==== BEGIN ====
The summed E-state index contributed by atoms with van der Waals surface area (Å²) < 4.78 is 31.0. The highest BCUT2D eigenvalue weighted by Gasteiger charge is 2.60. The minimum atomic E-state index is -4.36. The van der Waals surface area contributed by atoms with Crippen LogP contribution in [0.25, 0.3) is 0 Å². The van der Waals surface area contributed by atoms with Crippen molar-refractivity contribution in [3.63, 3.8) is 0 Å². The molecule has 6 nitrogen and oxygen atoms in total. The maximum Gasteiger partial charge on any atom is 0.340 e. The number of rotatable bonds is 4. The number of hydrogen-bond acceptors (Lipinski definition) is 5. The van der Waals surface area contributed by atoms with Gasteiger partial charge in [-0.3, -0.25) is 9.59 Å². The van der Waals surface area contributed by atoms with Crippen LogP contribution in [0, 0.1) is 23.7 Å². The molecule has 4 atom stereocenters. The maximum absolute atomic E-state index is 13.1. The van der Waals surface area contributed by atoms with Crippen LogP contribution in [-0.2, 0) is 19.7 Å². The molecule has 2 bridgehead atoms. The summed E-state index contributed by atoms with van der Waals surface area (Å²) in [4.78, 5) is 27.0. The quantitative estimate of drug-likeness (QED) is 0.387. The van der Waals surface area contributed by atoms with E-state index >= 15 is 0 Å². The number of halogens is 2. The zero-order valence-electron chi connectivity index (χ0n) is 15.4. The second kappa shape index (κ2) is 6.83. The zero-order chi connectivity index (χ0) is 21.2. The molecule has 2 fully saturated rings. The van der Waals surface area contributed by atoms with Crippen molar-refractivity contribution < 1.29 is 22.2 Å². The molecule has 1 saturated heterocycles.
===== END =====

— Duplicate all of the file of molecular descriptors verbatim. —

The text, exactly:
The summed E-state index contributed by atoms with van der Waals surface area (Å²) < 4.78 is 31.0. The highest BCUT2D eigenvalue weighted by Gasteiger charge is 2.60. The minimum atomic E-state index is -4.36. The van der Waals surface area contributed by atoms with Crippen LogP contribution in [0.25, 0.3) is 0 Å². The van der Waals surface area contributed by atoms with Crippen molar-refractivity contribution in [3.63, 3.8) is 0 Å². The molecule has 6 nitrogen and oxygen atoms in total. The maximum Gasteiger partial charge on any atom is 0.340 e. The number of rotatable bonds is 4. The number of hydrogen-bond acceptors (Lipinski definition) is 5. The van der Waals surface area contributed by atoms with Gasteiger partial charge in [-0.3, -0.25) is 9.59 Å². The van der Waals surface area contributed by atoms with Crippen LogP contribution in [0, 0.1) is 23.7 Å². The molecule has 4 atom stereocenters. The maximum absolute atomic E-state index is 13.1. The van der Waals surface area contributed by atoms with Crippen LogP contribution in [-0.2, 0) is 19.7 Å². The molecule has 2 bridgehead atoms. The summed E-state index contributed by atoms with van der Waals surface area (Å²) in [4.78, 5) is 27.0. The quantitative estimate of drug-likeness (QED) is 0.387. The van der Waals surface area contributed by atoms with E-state index >= 15 is 0 Å². The number of halogens is 2. The zero-order valence-electron chi connectivity index (χ0n) is 15.4. The second kappa shape index (κ2) is 6.83. The zero-order chi connectivity index (χ0) is 21.2. The molecule has 2 fully saturated rings. The van der Waals surface area contributed by atoms with Crippen molar-refractivity contribution < 1.29 is 22.2 Å². The molecule has 1 saturated heterocycles.